Politics

Proposed travel ban poses difficult questions for Syrians in Canada

RTX1QZ2N.jpg

Tima Kurdi, sister of Syrian refugee Abdullah Kurdi, whose sons Alan and Galip and wife Rehan were among 12 people who drowned in Turkey trying to reach Greece, cries while speaking to the media outside her home in British Columbia.

Credit:

REUTERS/Ben Nelms

The world this week saw the picture of a three-year-old his aunt identifies as Alan Kurdi, lying dead on a beach. He and his family were trying to get from Syria to Europe when their overcrowded boat overturned in high waves.

Player utilities

Listen to the Story.

The family was from Kobane, the town in northern Syria that was besieged by ISIS earlier this year.

Tima Kurdi, Alan's aunt, lives in Vancouver and had apparently been trying to help her brother and his family get there.

She told Canadian TV what it was like when she visited her brother last year in Turkey.

"It changed my whole life," she said. "It was a really bad situation. I helped them rent a place, empty, no furniture no nothing."

If Canada's Prime Minister Stephen Harper has his way, trips like Tima Kurdi made last year could be very problematic. Recently, Harper promised that if re-elected, he would make it a crime to travel to certain areas controlled by terrorists — with some exceptions. 

Samir Salloum worries that he could very well be seen as a terrorist.

When his father died in April, his remaining family in Latakia, Syria, asked him to come back for the funeral. But Salloum, who has lived in Canada for the last 21 years, and lives now in Montreal, didn't go.

“I'm not afraid to go there in Latakia,” he said, "because it’s relatively peaceful right now. But I’m afraid when I come back here they ask me, ‘why [do] you go there?’ [A] million questions so I may not be able to prove where I was.”

Salloum, a Syrian Christian sitting in the basement of his church in Montreal after taking his daughters to services, is a pretty unlikely ISIS recruit. But he worried about the trip leaving a question mark for law enforcement, which could affect his job in telecom.

And it could get more serious. The proposed travel ban would likely target regions controlled by ISIS, which holds parts of northern Iraq and Syria.

“We are talking about the most dangerous places on earth,” Harper announced. “Where governance is non-existent and violence is widespread and brutal. There are very few legitimate reasons; those who go without legit reasons will face full the full force of the law.”

The concern here — like in other countries — is about Canadians leaving to join ISIS. There have been at least 50 who have left the country so far, according to one expert, including some from Montreal.

Counterterror professionals say that the idea behind a travel ban is that it may be easier to prove someone traveled to a certain place than to prosecute someone for terrorist activities overseas; but they still question whether the mandate can be enforced.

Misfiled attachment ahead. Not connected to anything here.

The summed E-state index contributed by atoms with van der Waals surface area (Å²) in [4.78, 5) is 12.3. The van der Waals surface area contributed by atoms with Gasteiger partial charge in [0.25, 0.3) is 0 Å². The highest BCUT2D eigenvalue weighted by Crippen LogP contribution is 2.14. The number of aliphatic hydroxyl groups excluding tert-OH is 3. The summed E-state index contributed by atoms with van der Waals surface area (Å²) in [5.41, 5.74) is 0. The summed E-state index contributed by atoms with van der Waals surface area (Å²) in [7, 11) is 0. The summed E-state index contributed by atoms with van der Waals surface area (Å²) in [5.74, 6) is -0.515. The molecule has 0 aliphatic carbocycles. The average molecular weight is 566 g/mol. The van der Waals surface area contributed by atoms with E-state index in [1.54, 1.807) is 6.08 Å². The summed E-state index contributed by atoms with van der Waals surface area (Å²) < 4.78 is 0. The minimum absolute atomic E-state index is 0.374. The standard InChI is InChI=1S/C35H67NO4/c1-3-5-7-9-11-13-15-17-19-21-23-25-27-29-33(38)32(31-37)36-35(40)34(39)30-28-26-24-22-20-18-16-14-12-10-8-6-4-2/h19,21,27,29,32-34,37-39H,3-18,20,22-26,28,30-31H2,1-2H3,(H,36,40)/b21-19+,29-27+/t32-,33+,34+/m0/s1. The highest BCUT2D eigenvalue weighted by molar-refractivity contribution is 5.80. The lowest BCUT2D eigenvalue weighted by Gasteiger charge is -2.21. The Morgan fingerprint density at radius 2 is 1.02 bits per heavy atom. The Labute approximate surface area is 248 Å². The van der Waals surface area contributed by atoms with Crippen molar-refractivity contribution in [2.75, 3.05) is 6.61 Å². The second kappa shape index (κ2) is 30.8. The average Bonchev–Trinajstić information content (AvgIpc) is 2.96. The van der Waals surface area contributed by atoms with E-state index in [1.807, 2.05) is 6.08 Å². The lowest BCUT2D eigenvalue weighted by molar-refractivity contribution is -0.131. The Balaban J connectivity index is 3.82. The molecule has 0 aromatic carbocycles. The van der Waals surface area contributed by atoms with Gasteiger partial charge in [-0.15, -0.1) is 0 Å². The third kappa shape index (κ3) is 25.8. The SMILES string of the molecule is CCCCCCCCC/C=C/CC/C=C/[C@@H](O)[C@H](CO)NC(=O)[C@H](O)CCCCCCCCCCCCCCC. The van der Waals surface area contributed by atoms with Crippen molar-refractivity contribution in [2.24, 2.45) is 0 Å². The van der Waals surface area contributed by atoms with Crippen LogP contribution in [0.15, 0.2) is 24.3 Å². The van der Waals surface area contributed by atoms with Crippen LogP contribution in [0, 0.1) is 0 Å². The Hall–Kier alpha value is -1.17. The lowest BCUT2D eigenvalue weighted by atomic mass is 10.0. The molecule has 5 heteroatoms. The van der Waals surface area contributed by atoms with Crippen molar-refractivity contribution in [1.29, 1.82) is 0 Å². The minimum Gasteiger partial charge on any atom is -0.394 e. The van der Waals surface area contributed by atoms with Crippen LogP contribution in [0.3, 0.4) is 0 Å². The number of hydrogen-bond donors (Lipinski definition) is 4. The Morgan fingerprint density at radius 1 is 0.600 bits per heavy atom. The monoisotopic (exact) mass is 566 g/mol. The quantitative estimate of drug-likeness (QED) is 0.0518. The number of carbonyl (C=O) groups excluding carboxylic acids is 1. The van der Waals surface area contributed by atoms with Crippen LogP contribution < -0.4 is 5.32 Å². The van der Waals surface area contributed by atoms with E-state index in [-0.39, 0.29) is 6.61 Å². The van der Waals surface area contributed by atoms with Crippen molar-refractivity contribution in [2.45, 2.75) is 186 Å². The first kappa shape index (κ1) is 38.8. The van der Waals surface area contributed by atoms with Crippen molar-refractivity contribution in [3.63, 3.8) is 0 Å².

There are more than 22,000 Syrian immigrants in Canada, almost half of them in the province of Quebec. And Afra Jalabi says they have many personal reasons to visit their home country.

“It would be so short-sighted to think that you could create a law that would deal with the complexity of traveling to Syria,” she says.

Jalabi’s is another Syrian ex-pat and activist living in Montreal.  She doesn’t trust the Canadian government to identify what is or isn’t a “legitimate reason” for visiting Syria.

She says pretty much all people traveling to dangerous parts of Syria keep a low profile — for their own safety. And she worries all those people will seem suspicious.

“If you're going to start sorting between all these people: the formal and non-formal and the journalists and the aid workers and the human rights and the visitors, I mean that's a huge process and you can't do it really," Jalabi says. "On top of that, to criminalize anybody going there, that's just a sweeping generalization and you’re basically isolating the Syrian people further.”

Australia enacted a law like this in 2014 and is currently pursuing its first prosecution against a nurse named Adam Brookman. He claims he was driven across rebel lines when he himself was hospitalized and then conscripted by ISIS.

So things can certainly get complicated.

Saloum  agrees that the Canadian government’s concern is genuine.

“My other country, Canada, has to be protected too,” he notes, but wants to know how the government would institute the proposed travel ban fairly.

“We have to distinguish between the people, they go there just to go with ISIS — or the people they go to see their family or for legal reason. So we have to pay attention to this to know who is going there, why is going there and prove this.”

It’s not easy, he says. But nothing is with a war like this. A representative of Harper's campaign said that the legitimate reasons would be laid out in the regulation. And he said the government would review each traveler individually.